Photo from Sandra Kellogg’s front yard of the Chemawa curve. (KEIZERTIMES/Joey Cappelletti)
Sandra Kellogg and her husband moved into their house on Chemawa Road in Keizer in 2015. In the six years since, six cars have hurled through their property, defacing their yard and recently stopping only yards from their front door.
“We’re at the point now when we hear it, I’m already on the phone with 911 before I’m even out the door,” said Kellogg. “I know there’s a wreck but I just don’t know what it is yet.”
The six accidents that have occured on the Kelloggs’ property since 2015 have ranged in severity. For some, the only damage is a scraped up yard, with the vehicle able to drive away from the incident. Others, however, have come close to ending in tragedy.
On the night of Aug. 13, the Kellogg family was sitting in their living room watching a movie when they heard a familiar sound outside their house. A car, whose driver had fallen asleep at the wheel, had veered from the road and struck a boulder next to the Kelloggs’ driveway. The boulder had slowed the car, but it didn’t stop it.
The car skidded across the lawn, struck a tree and came to a rest in front of the Kelloggs’ house. Tail light glass embedded almost 20 feet up in the tree indicates that the car may have vertically flipped before coming to a rest on its side.
According to an incident report from Keizer Police, the driver was bloodied by the crash, and all three passengers were transported to the Salem Hospital Emergency Department for minor injuries and evaluations.
Kellogg said if the car had been a couple feet to the right or left, and missed the tree, it would have barreled into the neighbor’s house.
Photos taken by Sandra Kellogg following crashes. (Courtesy of Sandra Kellogg)
The Chemawa curve the Kelloggs’ house is located on, which has a 35 MPH speed limit, may not seem overly dangerous. But with an almost non-existent curb and a drop off into the Kelloggs’ property, even the smallest of mistakes can lead to cars being launched from the road into the yard.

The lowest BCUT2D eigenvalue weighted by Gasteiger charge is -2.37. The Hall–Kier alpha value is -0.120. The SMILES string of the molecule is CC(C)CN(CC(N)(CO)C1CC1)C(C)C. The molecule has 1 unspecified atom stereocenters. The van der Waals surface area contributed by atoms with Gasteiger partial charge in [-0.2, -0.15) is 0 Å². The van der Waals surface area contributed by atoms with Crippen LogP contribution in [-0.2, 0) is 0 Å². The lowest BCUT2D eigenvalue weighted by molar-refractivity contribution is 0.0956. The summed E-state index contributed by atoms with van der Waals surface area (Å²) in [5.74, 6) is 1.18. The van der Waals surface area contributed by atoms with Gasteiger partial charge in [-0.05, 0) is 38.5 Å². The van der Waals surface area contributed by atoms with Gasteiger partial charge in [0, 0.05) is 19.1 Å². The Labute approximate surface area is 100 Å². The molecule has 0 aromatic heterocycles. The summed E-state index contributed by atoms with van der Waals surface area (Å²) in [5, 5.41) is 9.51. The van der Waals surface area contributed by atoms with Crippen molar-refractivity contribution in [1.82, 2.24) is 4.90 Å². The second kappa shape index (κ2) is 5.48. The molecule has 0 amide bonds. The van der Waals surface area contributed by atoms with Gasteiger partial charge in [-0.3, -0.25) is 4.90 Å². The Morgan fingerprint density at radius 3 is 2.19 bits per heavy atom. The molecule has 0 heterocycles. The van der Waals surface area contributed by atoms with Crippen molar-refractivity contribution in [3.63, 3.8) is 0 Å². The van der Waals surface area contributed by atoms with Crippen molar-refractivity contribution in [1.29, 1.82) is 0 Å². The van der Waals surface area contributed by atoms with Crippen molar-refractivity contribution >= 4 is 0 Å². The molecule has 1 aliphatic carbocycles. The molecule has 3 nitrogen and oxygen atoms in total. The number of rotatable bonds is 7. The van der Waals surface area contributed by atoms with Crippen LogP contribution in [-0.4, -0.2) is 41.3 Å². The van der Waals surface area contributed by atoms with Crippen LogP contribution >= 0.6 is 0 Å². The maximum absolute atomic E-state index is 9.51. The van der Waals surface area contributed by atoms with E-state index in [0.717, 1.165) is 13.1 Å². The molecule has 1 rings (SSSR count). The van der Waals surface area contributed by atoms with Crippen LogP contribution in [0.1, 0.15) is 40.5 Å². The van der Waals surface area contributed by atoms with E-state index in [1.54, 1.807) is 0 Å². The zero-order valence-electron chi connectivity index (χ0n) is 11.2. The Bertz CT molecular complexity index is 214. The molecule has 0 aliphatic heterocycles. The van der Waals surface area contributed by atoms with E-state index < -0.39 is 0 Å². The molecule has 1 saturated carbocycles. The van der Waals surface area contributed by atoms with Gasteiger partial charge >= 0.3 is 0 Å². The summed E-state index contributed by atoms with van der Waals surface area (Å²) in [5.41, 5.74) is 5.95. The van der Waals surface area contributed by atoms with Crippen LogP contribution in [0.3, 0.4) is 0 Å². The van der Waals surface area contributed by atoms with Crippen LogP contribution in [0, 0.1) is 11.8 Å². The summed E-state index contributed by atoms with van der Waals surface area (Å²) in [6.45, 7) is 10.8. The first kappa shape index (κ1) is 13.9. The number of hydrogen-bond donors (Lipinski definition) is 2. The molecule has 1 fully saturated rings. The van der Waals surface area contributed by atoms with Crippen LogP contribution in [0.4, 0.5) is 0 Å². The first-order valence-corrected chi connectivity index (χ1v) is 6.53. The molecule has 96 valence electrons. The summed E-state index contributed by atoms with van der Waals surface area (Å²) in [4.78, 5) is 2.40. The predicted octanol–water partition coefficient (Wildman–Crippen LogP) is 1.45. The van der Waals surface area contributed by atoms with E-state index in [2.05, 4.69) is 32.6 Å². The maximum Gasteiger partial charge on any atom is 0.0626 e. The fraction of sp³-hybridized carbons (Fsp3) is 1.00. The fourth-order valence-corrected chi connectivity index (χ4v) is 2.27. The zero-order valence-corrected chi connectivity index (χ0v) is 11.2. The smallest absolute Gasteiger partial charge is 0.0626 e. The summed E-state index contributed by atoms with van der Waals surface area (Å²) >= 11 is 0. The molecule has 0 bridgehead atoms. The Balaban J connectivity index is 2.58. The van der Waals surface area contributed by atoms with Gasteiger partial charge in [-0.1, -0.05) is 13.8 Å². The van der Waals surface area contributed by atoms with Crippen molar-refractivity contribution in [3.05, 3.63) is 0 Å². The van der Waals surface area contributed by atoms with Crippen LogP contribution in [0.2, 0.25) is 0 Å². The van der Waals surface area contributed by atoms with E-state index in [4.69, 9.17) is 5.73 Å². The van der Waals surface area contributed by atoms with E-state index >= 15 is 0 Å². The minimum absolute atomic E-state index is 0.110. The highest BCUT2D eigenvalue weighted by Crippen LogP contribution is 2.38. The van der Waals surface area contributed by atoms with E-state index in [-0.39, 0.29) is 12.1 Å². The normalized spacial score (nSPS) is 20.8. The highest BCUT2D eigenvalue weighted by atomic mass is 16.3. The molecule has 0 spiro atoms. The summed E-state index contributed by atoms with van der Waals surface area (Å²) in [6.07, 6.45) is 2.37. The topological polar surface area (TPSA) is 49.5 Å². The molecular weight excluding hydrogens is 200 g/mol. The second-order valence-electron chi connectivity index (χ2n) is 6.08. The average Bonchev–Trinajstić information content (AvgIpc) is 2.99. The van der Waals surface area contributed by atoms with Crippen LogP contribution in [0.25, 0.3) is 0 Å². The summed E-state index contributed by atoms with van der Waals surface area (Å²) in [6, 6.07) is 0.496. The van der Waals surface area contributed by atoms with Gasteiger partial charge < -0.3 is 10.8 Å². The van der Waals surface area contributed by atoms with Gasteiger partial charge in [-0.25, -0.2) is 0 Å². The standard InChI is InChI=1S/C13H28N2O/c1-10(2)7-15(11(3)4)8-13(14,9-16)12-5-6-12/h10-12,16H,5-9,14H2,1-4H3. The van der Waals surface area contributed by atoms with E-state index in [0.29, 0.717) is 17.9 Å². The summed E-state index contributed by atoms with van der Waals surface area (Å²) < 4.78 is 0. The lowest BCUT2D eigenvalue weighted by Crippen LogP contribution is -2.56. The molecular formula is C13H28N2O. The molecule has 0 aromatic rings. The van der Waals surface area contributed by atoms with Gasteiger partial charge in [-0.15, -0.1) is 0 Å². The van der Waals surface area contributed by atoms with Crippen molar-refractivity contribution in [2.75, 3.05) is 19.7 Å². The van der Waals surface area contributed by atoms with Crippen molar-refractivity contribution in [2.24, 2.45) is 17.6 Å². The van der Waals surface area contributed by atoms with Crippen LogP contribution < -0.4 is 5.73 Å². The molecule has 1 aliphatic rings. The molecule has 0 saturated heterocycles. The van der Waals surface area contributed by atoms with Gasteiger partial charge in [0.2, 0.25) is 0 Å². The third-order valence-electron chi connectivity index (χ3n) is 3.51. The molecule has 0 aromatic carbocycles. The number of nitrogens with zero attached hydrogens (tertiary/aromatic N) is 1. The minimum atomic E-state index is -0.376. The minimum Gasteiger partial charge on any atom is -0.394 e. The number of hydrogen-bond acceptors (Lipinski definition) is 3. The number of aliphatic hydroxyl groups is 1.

A Keizer Police Department records request showed all six crashes on the Kelloggs’ property have actually occurred since 2017. Of the six police incident reports filed from those accidents, four mentioned the driver’s failure to negotiate the left turn as being a primary reason for the crash.
“Any moment a car could come flying through this yard,” Kellogg said as we stood in her yard. “I’m not going to be able to stop the wrecks, but if we could keep them on the road instead of flipping into the yard, that would be my goal.”
A couple years ago, the Kelloggs spent $600 installing boulders where most of the cars enter their yard. Kellogg said the boulders have done their job to slow the cars, but she believes something more significant needs to be done.
After the last accident, the responding police officer said to Kellogg, “It’s time for you to go to city council.”
Five days later, Kellogg spoke at a Keizer City Council meeting.
“We fear for our lives when we are playing in the yard with our granddaughter or even mowing the lawn,” said Kellogg. “I’m asking the city if you would work with us to hopefully put in more boulders or some idea of how to prevent this from happening.”
Mayor Cathy Clark directed staff to find a solution for Kelloggs’ yard and the entire Chemawa curve.
“There’s got to be a solution for this. And I’m sure there will be,” said Councilor Roland Herrera.
The Aug. 18 meeting wasn’t the first time the city has heard about the dangerous crashes at the Chemawa curve.
In July, the city placed large boulders on Chemawa across from the Kelloggs’ house. According to Kellogg and police incident reports, the boulders were in response to a crash in which a distracted driver had driven his truck through a fence and into the back of a house. The homeowner said it was the second time in six months a car had driven through her fence.
The city told Kellogg they couldn’t do anything for her side of the road as cars would just go through a guard rail.
In an interview with the Keizertimes, Public Works Director Bill Lawyer said, “I wouldn’t consider that a dangerous corner based on the history of crashes. I’m not ignoring the fact that there have been crashes, but based on traffic there haven’t been that many.”
He said the city is still looking at measures to deter the crashes, which the uneven grade of the yard has made difficult.
Since the Aug. 18 meeting, Kellogg said the city has come to her to discuss the possibility of installing a guard rail or flattening the slope and installing larger boulders.
Kellogg said they are still contemplating the decision but are leaning towards asking the city to flatten the slope and install boulders.
News tip? Contact reporter Joey Cappelletti at [email protected] or 616-610-3093.